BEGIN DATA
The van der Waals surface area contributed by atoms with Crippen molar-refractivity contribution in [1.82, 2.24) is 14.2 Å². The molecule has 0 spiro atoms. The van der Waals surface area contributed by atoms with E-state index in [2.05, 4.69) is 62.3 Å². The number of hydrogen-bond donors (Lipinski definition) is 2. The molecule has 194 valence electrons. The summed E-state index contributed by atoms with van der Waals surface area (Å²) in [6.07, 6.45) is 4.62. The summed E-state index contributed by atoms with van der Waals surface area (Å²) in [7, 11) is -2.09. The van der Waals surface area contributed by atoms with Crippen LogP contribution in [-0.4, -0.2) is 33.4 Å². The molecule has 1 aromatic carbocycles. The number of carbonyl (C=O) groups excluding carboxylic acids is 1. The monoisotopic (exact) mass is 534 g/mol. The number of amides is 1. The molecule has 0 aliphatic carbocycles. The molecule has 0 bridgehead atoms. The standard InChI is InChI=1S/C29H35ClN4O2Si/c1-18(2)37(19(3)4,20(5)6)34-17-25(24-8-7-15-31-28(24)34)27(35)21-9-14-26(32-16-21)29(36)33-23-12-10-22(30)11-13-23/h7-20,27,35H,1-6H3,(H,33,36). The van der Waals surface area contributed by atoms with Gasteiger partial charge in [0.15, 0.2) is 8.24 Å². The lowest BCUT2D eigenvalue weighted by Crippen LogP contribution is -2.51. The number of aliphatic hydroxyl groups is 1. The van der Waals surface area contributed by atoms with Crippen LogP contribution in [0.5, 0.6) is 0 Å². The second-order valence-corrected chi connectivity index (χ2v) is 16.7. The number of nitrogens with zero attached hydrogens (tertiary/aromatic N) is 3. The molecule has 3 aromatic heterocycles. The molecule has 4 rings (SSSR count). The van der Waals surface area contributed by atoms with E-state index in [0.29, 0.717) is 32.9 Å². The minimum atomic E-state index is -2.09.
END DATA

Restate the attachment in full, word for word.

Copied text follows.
The van der Waals surface area contributed by atoms with Crippen molar-refractivity contribution in [1.82, 2.24) is 14.2 Å². The molecule has 0 spiro atoms. The van der Waals surface area contributed by atoms with E-state index in [2.05, 4.69) is 62.3 Å². The number of hydrogen-bond donors (Lipinski definition) is 2. The molecule has 194 valence electrons. The summed E-state index contributed by atoms with van der Waals surface area (Å²) in [6.07, 6.45) is 4.62. The summed E-state index contributed by atoms with van der Waals surface area (Å²) in [7, 11) is -2.09. The van der Waals surface area contributed by atoms with Crippen LogP contribution in [-0.4, -0.2) is 33.4 Å². The molecule has 1 aromatic carbocycles. The number of carbonyl (C=O) groups excluding carboxylic acids is 1. The monoisotopic (exact) mass is 534 g/mol. The number of amides is 1. The molecule has 0 aliphatic carbocycles. The molecule has 0 bridgehead atoms. The standard InChI is InChI=1S/C29H35ClN4O2Si/c1-18(2)37(19(3)4,20(5)6)34-17-25(24-8-7-15-31-28(24)34)27(35)21-9-14-26(32-16-21)29(36)33-23-12-10-22(30)11-13-23/h7-20,27,35H,1-6H3,(H,33,36). The van der Waals surface area contributed by atoms with Gasteiger partial charge in [0.15, 0.2) is 8.24 Å². The lowest BCUT2D eigenvalue weighted by Crippen LogP contribution is -2.51. The number of aliphatic hydroxyl groups is 1. The van der Waals surface area contributed by atoms with Crippen LogP contribution in [0.5, 0.6) is 0 Å². The second-order valence-corrected chi connectivity index (χ2v) is 16.7. The number of nitrogens with zero attached hydrogens (tertiary/aromatic N) is 3. The molecule has 3 aromatic heterocycles. The molecule has 4 rings (SSSR count). The van der Waals surface area contributed by atoms with E-state index in [0.29, 0.717) is 32.9 Å². The minimum atomic E-state index is -2.09.